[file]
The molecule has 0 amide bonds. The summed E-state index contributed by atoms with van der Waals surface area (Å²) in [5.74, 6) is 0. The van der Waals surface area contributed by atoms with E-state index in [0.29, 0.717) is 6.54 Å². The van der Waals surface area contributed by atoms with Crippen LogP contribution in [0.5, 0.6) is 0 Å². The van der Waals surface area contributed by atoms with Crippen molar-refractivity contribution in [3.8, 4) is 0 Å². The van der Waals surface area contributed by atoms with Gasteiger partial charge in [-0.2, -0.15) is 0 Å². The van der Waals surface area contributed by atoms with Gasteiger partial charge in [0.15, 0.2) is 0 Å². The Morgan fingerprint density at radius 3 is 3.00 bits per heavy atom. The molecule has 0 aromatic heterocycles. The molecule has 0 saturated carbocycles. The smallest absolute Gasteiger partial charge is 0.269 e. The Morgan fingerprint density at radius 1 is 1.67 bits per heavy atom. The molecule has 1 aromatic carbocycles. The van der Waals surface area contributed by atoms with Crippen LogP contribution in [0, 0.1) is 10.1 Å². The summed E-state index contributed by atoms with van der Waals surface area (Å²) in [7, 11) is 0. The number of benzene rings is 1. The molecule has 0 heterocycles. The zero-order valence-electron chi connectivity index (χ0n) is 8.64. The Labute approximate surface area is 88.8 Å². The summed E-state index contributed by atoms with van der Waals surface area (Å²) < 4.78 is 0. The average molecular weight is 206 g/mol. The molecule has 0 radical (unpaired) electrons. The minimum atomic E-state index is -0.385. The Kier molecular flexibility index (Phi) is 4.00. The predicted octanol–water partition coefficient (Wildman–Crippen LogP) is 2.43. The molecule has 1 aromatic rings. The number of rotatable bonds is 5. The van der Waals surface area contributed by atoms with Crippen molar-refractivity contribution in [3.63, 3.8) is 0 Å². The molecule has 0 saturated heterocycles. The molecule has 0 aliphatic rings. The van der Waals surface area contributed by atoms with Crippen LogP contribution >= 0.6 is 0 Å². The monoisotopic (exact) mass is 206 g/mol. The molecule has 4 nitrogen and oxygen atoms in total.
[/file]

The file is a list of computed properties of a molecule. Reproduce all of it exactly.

The molecule has 0 amide bonds. The summed E-state index contributed by atoms with van der Waals surface area (Å²) in [5.74, 6) is 0. The van der Waals surface area contributed by atoms with E-state index in [0.29, 0.717) is 6.54 Å². The van der Waals surface area contributed by atoms with Crippen LogP contribution in [0.5, 0.6) is 0 Å². The van der Waals surface area contributed by atoms with Crippen molar-refractivity contribution in [3.8, 4) is 0 Å². The van der Waals surface area contributed by atoms with Gasteiger partial charge in [-0.2, -0.15) is 0 Å². The van der Waals surface area contributed by atoms with Gasteiger partial charge in [0.15, 0.2) is 0 Å². The Morgan fingerprint density at radius 3 is 3.00 bits per heavy atom. The molecule has 0 aromatic heterocycles. The molecule has 0 saturated carbocycles. The smallest absolute Gasteiger partial charge is 0.269 e. The Morgan fingerprint density at radius 1 is 1.67 bits per heavy atom. The molecule has 1 aromatic carbocycles. The van der Waals surface area contributed by atoms with Crippen LogP contribution in [0, 0.1) is 10.1 Å². The summed E-state index contributed by atoms with van der Waals surface area (Å²) in [7, 11) is 0. The number of benzene rings is 1. The molecule has 0 heterocycles. The zero-order valence-electron chi connectivity index (χ0n) is 8.64. The Labute approximate surface area is 88.8 Å². The summed E-state index contributed by atoms with van der Waals surface area (Å²) < 4.78 is 0. The average molecular weight is 206 g/mol. The molecule has 0 radical (unpaired) electrons. The minimum atomic E-state index is -0.385. The Kier molecular flexibility index (Phi) is 4.00. The predicted octanol–water partition coefficient (Wildman–Crippen LogP) is 2.43. The molecule has 1 aromatic rings. The number of rotatable bonds is 5. The van der Waals surface area contributed by atoms with Crippen molar-refractivity contribution in [3.63, 3.8) is 0 Å². The molecule has 0 saturated heterocycles. The molecule has 0 aliphatic rings. The van der Waals surface area contributed by atoms with Crippen LogP contribution >= 0.6 is 0 Å². The monoisotopic (exact) mass is 206 g/mol. The molecule has 4 nitrogen and oxygen atoms in total.